HIV prevention is changing, so the Global Fund’s approach to HIV prevention investment is changing too.
As we prepare for the next Global Fund funding cycle, we are working with programmers, researchers and advocates to adapt our HIV prevention investments to leverage new opportunities and to improve choices for people who need HIV prevention most.
This is vital if we are going to significantly reduce the number of new HIV infections.
Exciting research and development efforts are producing new prevention tools, and we have new ways of reaching more people with prevention.
Pre-exposure prophylaxis, or PrEP, a medicine that people can take to protect themselves from HIV, has been available in pill form for some time now, but many people still don’t have access to it. Its formulations are evolving, with the possibility of long-acting and injectable PrEP emerging. We also have PrEP in the form of a vaginal ring, the first effective, woman-controlled HIV prevention option ever produced.
We have U=U, or “Undetectable = Untransmittable.”
This means that when HIV-positive people know their HIV status and are taking HIV treatment consistently, the level of virus in their bodies becomes undetectable. When people have undetectable virus levels, they don’t pass HIV on sexually. This is having profound effects on HIV transmission patterns in many countries around the world.
We also have HIV self-tests, so that anyone can determine their own status without the need to visit a clinic, register their private information or queue in a line.
And we still have condoms and lubricants – the mainstays of prevention from HIV and other sexual transmitted infections and unintended pregnancies.
We have substitution treatment and clean injecting equipment, including syringes with lower “dead space” to make injecting safer. We also have an affordable cure for hepatitis C.
And we have the internet and social media. Many of us have devices in our hands that mean we can learn about HIV, HIV transmission and where to get prevention tools quickly and privately.
But despite these new options and better platforms to reach people, too many are not being reached with HIV prevention tools, or don’t have the power or autonomy to access and use them. And we won’t reach those people if we rely only on prevention models from the past.
HIV prevention needs to change, evolve and adapt to reach more people with new and existing HIV prevention tools. Services need to achieve greater scale.
For years, HIV prevention efforts have relied on networks of community-based organizations reaching people directly with condoms or clean syringes and informing people about HIV and the benefits of prevention, testing and treatment. Vast networks of grassroots organizations all over the world are reaching people in highly affected communities – in brothels, in drug dens, in bars, up mountains, under bridges, behind shopfronts and in shelters. This is the bedrock of HIV prevention, and it will continue to be the foundation.
But to reach larger numbers of people, we must support community organizations to expand their reach with internet-based communication, strengthen outreach through social media channels and find new ways of reaching more people who need prevention, especially young people. Community organizations must be supported to evolve and adapt their models so that they are at the frontline of HIV self-tests and PrEP delivery.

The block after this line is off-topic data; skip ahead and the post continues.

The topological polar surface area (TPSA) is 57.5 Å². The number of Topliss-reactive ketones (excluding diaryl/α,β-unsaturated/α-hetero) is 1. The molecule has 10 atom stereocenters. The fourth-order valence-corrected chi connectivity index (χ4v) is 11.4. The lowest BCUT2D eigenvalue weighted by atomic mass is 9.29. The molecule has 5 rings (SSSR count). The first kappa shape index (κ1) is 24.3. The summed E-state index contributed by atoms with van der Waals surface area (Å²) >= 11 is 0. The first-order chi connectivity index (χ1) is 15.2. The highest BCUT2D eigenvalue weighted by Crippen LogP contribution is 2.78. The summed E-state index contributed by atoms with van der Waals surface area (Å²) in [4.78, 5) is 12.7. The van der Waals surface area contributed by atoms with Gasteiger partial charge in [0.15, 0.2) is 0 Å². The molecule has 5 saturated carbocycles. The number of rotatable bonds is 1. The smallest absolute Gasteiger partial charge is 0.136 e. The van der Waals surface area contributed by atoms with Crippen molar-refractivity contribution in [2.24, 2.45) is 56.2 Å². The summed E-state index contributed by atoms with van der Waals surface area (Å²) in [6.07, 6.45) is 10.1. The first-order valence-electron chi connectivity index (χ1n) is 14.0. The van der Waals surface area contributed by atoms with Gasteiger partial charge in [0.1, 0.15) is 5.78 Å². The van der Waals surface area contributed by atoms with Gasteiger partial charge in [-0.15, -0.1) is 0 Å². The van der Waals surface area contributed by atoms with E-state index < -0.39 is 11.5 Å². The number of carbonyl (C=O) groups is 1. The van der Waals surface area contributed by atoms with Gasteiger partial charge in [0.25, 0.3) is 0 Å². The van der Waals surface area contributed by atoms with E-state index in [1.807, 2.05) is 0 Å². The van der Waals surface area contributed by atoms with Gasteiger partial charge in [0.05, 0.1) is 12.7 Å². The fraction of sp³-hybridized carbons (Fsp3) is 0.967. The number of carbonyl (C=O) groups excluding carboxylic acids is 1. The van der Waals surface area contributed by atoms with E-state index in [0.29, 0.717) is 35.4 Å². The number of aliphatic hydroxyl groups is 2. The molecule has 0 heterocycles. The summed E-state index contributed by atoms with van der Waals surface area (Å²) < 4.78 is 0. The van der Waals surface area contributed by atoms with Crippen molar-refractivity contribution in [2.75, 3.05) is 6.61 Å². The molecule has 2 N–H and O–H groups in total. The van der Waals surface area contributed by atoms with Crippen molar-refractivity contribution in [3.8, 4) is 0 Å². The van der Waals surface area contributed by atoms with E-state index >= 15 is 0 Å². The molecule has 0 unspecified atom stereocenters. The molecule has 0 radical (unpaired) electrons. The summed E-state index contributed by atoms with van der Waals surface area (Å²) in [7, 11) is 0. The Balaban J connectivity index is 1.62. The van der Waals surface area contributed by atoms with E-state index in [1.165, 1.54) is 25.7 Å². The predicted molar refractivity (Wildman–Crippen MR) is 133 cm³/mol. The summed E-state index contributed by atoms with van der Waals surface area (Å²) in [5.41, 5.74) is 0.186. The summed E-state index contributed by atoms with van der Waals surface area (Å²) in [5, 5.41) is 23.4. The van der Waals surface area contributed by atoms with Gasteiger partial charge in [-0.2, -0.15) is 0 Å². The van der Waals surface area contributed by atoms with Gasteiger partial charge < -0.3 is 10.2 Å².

We must also harness the knowledge and deep understanding that these organizations have about the communities they work with to ensure the most effective HIV prevention strategies are being used to reach people most at risk.
For example, young women are often highly vulnerable to HIV and can lack the power to negotiate condom use. The vaginal ring enables women to have greater control over their bodies because they can insert the ring vaginally each month to significantly increase their protection from sexual transmission of HIV.
But community organizations, pharmacies, sexual health services and the national programs that plan HIV prevention must be supported to ensure young women actually have access to this tool.
HIV prevention and testing products, including the vaginal ring, should be easily available – not only at clinics, but in places that are much closer to where people are living, working, having sex and using drugs. Often these places are a long way from a clinic, with its limited opening hours, its registration system, its queue and its staff who might be prejudiced or breach privacy.
Now is the time to prioritize the “last mile” for HIV prevention and testing products: the bars, the vending machines, the kiosks, the pharmacies, the hook-up websites, the backstreets and the outreach services that ensure that HIV prevention options are available closer to where sex and drug use occur. And just like contraceptives, HIV prevention and testing tools should be easily available without a prescription at places like pharmacies.
Our vision for HIV prevention is investing to ensure that more people have HIV prevention options in their hands, when they need them, and the knowledge and power to use them.
Only then will we be able to end HIV epidemics in communities around the world.